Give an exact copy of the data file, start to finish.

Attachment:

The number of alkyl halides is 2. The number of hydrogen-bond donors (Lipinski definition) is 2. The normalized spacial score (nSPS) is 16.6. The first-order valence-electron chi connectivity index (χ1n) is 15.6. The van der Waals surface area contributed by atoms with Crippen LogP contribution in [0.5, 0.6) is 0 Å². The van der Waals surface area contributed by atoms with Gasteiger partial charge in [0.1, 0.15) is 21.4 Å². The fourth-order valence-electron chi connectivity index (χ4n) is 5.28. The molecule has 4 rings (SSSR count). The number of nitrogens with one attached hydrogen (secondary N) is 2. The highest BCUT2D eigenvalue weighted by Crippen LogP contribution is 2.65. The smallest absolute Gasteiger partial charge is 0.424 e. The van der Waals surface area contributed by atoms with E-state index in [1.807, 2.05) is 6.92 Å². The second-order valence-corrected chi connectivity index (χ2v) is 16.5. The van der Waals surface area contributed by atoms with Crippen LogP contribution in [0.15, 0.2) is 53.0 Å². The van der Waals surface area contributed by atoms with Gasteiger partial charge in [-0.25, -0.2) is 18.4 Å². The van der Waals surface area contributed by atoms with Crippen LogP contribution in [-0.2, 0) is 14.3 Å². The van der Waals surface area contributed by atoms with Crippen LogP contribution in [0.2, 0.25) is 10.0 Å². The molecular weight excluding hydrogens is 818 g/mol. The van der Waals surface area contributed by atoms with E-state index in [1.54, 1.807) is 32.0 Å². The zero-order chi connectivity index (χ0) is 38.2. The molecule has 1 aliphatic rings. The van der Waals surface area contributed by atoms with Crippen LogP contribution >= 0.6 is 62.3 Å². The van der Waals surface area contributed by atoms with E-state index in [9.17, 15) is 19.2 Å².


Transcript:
The number of alkyl halides is 2. The number of hydrogen-bond donors (Lipinski definition) is 2. The normalized spacial score (nSPS) is 16.6. The first-order valence-electron chi connectivity index (χ1n) is 15.6. The van der Waals surface area contributed by atoms with Crippen LogP contribution in [0.5, 0.6) is 0 Å². The van der Waals surface area contributed by atoms with Gasteiger partial charge in [0.1, 0.15) is 21.4 Å². The fourth-order valence-electron chi connectivity index (χ4n) is 5.28. The molecule has 4 rings (SSSR count). The number of nitrogens with one attached hydrogen (secondary N) is 2. The highest BCUT2D eigenvalue weighted by Crippen LogP contribution is 2.65. The smallest absolute Gasteiger partial charge is 0.424 e. The van der Waals surface area contributed by atoms with E-state index in [1.807, 2.05) is 6.92 Å². The second-order valence-corrected chi connectivity index (χ2v) is 16.5. The van der Waals surface area contributed by atoms with Crippen LogP contribution in [0.15, 0.2) is 53.0 Å². The van der Waals surface area contributed by atoms with Gasteiger partial charge in [-0.25, -0.2) is 18.4 Å². The van der Waals surface area contributed by atoms with Crippen LogP contribution in [-0.2, 0) is 14.3 Å². The van der Waals surface area contributed by atoms with Crippen LogP contribution in [0.2, 0.25) is 10.0 Å². The molecular weight excluding hydrogens is 818 g/mol. The van der Waals surface area contributed by atoms with E-state index in [1.54, 1.807) is 32.0 Å². The zero-order chi connectivity index (χ0) is 38.2. The molecule has 1 aliphatic rings. The van der Waals surface area contributed by atoms with Crippen LogP contribution >= 0.6 is 62.3 Å². The van der Waals surface area contributed by atoms with E-state index in [9.17, 15) is 19.2 Å².